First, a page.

national press release press release for new product

Free press releases can be an important part of a larger SEO and marketing strategy. can be a great complement to other search engine tactics and can bolster your social media profiles, blogs, and other content marketing tactics.
Although free press release distribution websites may seem like an easy public relations tactic, PR experts generally recommend avoiding them or at least being extremely leery of them. Paid news distribution services offer far better results, assert PR and SEO gurus.
Do not waste time writing the headline until the release is done. Copy editors write the real headlines in newspapers and magazines, but it is good to come up with a catchy title or headline for the release. This headline may be your only chance. Keep it concise and factual. It’s a good idea not to write it until after you finish the press release. You don’t know yet exactly what you—–or those you interview, will say. When you have finished a draft of the release, you may decide to revise your lead—or not. Then, and only then, think about the headline.
A crowdsourced report from G2 Crowd found that Cision ranked highest among the best press release distribution networks for customer satisfaction. One professional explained that Cision “makes vital information for PR professionals easily accessible” — so it’s easy to keep contact information, preferences and outlet information organized in one place. Added perks include free webinars and permanent archiving. Analytics data is another strong suit for Cision’s press release service. However, with a price starting at $5,700 annually, Cision is one of the more expensive newswires out there.
Subheads are remarkably useful tools, yet usually overlooked by press release writers. Basically, the press release subhead gives you the opportunity to flesh out your angle and further hook the reporter, without stepping on the drama of the press release headline.
Press releases are an essential element of any public relations strategy. These short, compelling documents detail product releases, event announcements and other newsworthy items a company produces. As CEO of the tech PR firm Cutler Group, it’s my job to help take the business dealings of innovative tech startups and turn them into press coverage — and one of the first steps my team and I take is writing good press releases on our clients’ behalf.
ReleaseWire is our “go to” press release distribution service. We like ReleaseWire because it’s affordable, easy to use and has great reach. It also functions well for clients in a number of different industries.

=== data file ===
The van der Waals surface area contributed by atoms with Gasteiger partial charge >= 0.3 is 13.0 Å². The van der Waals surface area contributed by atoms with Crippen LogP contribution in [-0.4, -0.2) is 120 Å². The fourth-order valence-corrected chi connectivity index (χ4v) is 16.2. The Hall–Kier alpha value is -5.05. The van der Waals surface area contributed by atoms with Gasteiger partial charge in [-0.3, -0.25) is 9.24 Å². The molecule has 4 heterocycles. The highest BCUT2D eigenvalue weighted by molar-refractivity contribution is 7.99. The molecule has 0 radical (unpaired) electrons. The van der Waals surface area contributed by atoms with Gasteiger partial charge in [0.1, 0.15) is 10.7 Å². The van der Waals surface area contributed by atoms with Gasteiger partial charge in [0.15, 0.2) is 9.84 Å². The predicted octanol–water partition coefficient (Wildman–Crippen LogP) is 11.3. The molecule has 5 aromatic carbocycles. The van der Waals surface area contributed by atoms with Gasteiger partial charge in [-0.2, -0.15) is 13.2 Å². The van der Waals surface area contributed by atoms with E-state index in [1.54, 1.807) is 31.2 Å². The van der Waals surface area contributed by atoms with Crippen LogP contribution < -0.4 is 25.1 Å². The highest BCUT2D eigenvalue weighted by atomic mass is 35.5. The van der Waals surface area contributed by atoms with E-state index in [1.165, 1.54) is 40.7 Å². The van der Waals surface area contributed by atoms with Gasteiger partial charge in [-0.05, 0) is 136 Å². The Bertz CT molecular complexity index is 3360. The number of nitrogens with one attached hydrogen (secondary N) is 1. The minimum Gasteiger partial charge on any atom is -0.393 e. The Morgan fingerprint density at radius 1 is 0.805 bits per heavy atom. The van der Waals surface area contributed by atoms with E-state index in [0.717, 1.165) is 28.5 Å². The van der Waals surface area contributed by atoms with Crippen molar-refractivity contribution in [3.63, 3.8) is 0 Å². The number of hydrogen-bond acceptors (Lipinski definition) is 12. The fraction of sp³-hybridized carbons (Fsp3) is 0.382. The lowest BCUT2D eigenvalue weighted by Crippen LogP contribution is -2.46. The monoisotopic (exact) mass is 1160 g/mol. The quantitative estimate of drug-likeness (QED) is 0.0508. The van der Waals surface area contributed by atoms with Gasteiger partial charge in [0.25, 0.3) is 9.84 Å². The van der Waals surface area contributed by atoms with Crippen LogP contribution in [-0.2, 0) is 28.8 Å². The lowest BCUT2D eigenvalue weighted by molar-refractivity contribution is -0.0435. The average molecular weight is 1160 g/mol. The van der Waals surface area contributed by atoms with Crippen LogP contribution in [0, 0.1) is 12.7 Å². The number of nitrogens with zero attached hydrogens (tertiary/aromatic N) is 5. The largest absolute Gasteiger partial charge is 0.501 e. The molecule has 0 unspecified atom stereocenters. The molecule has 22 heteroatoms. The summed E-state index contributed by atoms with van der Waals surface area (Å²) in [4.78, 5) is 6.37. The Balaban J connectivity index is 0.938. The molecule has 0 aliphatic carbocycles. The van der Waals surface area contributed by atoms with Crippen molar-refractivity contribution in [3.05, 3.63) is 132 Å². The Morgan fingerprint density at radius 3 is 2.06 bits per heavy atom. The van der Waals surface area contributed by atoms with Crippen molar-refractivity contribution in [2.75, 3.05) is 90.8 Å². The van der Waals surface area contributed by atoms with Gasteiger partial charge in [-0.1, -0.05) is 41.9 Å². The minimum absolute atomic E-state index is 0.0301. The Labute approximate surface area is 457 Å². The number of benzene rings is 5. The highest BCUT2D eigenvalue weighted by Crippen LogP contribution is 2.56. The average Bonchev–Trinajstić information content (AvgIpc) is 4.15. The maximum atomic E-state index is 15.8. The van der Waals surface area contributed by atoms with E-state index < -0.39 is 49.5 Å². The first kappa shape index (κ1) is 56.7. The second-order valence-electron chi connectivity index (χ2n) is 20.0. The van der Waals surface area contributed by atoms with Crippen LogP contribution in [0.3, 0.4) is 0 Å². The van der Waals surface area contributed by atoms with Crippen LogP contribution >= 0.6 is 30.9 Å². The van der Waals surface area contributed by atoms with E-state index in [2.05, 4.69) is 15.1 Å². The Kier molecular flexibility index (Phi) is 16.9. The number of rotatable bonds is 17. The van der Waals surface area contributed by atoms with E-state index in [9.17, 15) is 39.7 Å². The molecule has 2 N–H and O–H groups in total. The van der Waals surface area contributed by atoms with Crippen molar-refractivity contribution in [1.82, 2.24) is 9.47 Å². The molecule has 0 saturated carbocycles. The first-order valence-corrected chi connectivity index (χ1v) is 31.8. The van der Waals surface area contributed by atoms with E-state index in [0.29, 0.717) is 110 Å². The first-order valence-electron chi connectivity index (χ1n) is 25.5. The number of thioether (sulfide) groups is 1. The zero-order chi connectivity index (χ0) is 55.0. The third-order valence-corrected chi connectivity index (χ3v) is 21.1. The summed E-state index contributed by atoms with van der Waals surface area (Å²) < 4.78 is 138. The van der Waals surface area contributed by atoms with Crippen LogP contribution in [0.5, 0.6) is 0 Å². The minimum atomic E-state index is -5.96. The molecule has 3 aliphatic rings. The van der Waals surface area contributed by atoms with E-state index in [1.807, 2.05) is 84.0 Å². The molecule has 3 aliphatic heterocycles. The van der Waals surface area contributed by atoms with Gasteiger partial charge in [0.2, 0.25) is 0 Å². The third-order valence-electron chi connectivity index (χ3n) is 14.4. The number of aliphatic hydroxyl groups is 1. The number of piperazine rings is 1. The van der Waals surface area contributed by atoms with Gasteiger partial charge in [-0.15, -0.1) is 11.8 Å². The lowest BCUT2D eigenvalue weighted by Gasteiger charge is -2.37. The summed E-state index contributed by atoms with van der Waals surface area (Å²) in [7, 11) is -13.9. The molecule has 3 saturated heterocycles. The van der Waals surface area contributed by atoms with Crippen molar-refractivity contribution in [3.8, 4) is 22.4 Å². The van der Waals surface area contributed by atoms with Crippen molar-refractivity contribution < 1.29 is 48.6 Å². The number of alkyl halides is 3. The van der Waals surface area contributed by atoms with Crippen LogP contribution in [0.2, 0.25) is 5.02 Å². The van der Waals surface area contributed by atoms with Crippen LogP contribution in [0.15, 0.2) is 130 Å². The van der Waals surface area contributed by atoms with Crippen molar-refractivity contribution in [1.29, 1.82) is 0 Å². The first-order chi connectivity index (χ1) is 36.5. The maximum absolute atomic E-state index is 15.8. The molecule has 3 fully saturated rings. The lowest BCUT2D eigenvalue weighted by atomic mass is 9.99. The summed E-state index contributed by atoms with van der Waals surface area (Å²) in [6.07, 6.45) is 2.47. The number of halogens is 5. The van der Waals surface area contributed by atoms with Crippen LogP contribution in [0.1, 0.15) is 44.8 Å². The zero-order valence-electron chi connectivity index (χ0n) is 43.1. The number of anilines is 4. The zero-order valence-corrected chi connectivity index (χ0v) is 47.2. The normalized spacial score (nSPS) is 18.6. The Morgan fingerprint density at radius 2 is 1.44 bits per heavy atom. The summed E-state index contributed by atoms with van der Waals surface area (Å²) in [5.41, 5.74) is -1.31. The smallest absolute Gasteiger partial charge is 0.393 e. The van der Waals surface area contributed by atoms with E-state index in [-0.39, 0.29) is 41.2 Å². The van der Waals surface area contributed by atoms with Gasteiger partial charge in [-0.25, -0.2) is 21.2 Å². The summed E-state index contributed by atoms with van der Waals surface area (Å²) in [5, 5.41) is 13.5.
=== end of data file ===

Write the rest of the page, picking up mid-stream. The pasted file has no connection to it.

Immediately following your grabber, compel readers to continue on with an engaging game description. Be sure to weave in core benefits, as well as what makes your game unique. Here is a great press release example of a strong game description.
Headlines written in bold! A bold headline also typically uses a larger font size than the body copy. Conventional press release headlines use the present tense and exclude a and the, as well as forms of the verb to be in certain contexts.
Offer details here that strengthen your narrative, like creative or noteworthy ways your company developed the project or announcement at hand. Or, when applicable, comment on future implications of your announcement. 
Too many quotes are put into press releases simply to acknowledge the presence of a CEO, partner, sponsor, client, etc. There’s nothing wrong with having endorsements, just make sure they say something worthwhile.
Press releases are still a legitimate way to help tell company stories, educate potential clients and customers, and secure earned media coverage. We have great success with writing and pitching press releases – we’ve sent a couple this year that have generated earned media coverage with an ad value equivalent worth $1 million or more.
It might seem trivial, but the most important part of your press release is the headline. Most journalists are incredibly busy, and their inboxes are overflowing with generic press releases. Unless you’ve got a snappy subject line, chances are that your press release will go straight in the bin without getting read. So, what constitutes snappy?
Thanks, Kari! You’ve confirmed what I thought. I’m a (very) small business on a shoestring startup (or maybe just baling twine) but with a unique, timely and as far as I know, unheard of product. Waiting to be discovered is a bitch so I want to make some noise that will be heard. As far as one-on-one emails to reporters, do I start at the top with GMA? 😉
If you were going to write a press release about your new product, it needs to be newsworthy. In other words, nobody wants to read a press release that just says, “Hey, we made a thing!” Instead, arrange your press release so that it includes the most unique benefits of your new product.
Your press release is then posted online and added to an email digest that gets sent to reporters…along with all the other press releases in your industry that were distributed that day. I asked Dan Tynan, former editor of Yahoo! Tech and current reporter for The Guardian, if he ever scrolled through these press release digests.